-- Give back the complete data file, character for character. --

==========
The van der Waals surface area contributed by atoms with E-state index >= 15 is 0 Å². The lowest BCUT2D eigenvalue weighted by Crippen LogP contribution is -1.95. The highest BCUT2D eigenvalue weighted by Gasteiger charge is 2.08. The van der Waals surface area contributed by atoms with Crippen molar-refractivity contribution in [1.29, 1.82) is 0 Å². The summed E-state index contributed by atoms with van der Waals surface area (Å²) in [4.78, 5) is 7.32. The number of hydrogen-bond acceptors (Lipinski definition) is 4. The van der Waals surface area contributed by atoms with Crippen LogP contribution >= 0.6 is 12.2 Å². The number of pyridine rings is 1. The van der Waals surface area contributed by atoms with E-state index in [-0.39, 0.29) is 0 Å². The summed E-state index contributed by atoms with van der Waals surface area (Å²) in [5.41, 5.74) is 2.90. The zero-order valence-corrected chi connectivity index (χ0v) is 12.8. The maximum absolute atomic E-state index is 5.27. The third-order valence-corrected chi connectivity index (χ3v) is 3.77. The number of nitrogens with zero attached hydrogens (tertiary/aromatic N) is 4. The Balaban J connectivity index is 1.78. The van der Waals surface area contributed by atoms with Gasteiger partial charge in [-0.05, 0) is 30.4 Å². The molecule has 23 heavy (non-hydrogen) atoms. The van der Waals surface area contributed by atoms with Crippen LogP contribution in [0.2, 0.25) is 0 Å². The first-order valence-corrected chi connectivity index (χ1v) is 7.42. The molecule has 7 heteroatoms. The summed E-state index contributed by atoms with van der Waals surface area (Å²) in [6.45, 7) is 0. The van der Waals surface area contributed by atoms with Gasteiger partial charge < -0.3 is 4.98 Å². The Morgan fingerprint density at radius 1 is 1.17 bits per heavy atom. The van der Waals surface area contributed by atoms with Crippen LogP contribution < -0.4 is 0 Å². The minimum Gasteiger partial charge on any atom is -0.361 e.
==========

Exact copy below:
The van der Waals surface area contributed by atoms with E-state index >= 15 is 0 Å². The lowest BCUT2D eigenvalue weighted by Crippen LogP contribution is -1.95. The highest BCUT2D eigenvalue weighted by Gasteiger charge is 2.08. The van der Waals surface area contributed by atoms with Crippen molar-refractivity contribution in [1.29, 1.82) is 0 Å². The summed E-state index contributed by atoms with van der Waals surface area (Å²) in [4.78, 5) is 7.32. The number of hydrogen-bond acceptors (Lipinski definition) is 4. The van der Waals surface area contributed by atoms with Crippen LogP contribution >= 0.6 is 12.2 Å². The number of pyridine rings is 1. The van der Waals surface area contributed by atoms with E-state index in [-0.39, 0.29) is 0 Å². The summed E-state index contributed by atoms with van der Waals surface area (Å²) in [5.41, 5.74) is 2.90. The zero-order valence-corrected chi connectivity index (χ0v) is 12.8. The maximum absolute atomic E-state index is 5.27. The third-order valence-corrected chi connectivity index (χ3v) is 3.77. The number of nitrogens with zero attached hydrogens (tertiary/aromatic N) is 4. The Balaban J connectivity index is 1.78. The van der Waals surface area contributed by atoms with Gasteiger partial charge in [-0.05, 0) is 30.4 Å². The molecule has 23 heavy (non-hydrogen) atoms. The van der Waals surface area contributed by atoms with Crippen LogP contribution in [0.2, 0.25) is 0 Å². The first-order valence-corrected chi connectivity index (χ1v) is 7.42. The molecule has 7 heteroatoms. The summed E-state index contributed by atoms with van der Waals surface area (Å²) in [6.45, 7) is 0. The van der Waals surface area contributed by atoms with Gasteiger partial charge < -0.3 is 4.98 Å². The Morgan fingerprint density at radius 1 is 1.17 bits per heavy atom. The van der Waals surface area contributed by atoms with Crippen LogP contribution < -0.4 is 0 Å². The minimum Gasteiger partial charge on any atom is -0.361 e.